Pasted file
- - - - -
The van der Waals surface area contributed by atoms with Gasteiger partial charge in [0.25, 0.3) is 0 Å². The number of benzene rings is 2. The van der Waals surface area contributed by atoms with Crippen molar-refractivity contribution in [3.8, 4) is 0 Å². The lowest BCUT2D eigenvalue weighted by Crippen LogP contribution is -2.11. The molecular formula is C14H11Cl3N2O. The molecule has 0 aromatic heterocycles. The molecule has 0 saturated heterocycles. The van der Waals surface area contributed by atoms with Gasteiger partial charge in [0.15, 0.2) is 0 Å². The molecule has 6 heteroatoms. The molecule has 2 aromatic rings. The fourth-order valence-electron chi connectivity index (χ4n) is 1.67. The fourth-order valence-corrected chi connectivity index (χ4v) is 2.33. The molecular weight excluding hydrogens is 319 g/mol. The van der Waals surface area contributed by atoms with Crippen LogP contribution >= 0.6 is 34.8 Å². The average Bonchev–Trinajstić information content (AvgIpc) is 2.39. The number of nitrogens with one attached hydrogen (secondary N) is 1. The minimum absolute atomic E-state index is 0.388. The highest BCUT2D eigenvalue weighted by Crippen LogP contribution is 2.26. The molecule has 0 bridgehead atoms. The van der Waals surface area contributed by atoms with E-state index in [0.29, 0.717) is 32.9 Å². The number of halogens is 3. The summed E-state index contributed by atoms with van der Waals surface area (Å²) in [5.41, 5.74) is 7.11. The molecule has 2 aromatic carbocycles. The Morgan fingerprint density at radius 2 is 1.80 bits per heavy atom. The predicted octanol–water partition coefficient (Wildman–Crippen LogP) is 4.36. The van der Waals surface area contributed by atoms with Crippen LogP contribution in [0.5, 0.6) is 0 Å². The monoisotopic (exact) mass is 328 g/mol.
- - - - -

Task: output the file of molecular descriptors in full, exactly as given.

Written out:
The van der Waals surface area contributed by atoms with Gasteiger partial charge in [0.25, 0.3) is 0 Å². The number of benzene rings is 2. The van der Waals surface area contributed by atoms with Crippen molar-refractivity contribution in [3.8, 4) is 0 Å². The lowest BCUT2D eigenvalue weighted by Crippen LogP contribution is -2.11. The molecular formula is C14H11Cl3N2O. The molecule has 0 aromatic heterocycles. The molecule has 0 saturated heterocycles. The van der Waals surface area contributed by atoms with Gasteiger partial charge in [0.15, 0.2) is 0 Å². The molecule has 6 heteroatoms. The molecule has 2 aromatic rings. The fourth-order valence-electron chi connectivity index (χ4n) is 1.67. The fourth-order valence-corrected chi connectivity index (χ4v) is 2.33. The molecular weight excluding hydrogens is 319 g/mol. The van der Waals surface area contributed by atoms with Crippen LogP contribution >= 0.6 is 34.8 Å². The average Bonchev–Trinajstić information content (AvgIpc) is 2.39. The number of nitrogens with one attached hydrogen (secondary N) is 1. The minimum absolute atomic E-state index is 0.388. The highest BCUT2D eigenvalue weighted by Crippen LogP contribution is 2.26. The molecule has 0 bridgehead atoms. The van der Waals surface area contributed by atoms with E-state index in [0.29, 0.717) is 32.9 Å². The number of halogens is 3. The summed E-state index contributed by atoms with van der Waals surface area (Å²) in [5.41, 5.74) is 7.11. The molecule has 2 aromatic carbocycles. The Morgan fingerprint density at radius 2 is 1.80 bits per heavy atom. The predicted octanol–water partition coefficient (Wildman–Crippen LogP) is 4.36. The van der Waals surface area contributed by atoms with Crippen LogP contribution in [0.5, 0.6) is 0 Å². The monoisotopic (exact) mass is 328 g/mol.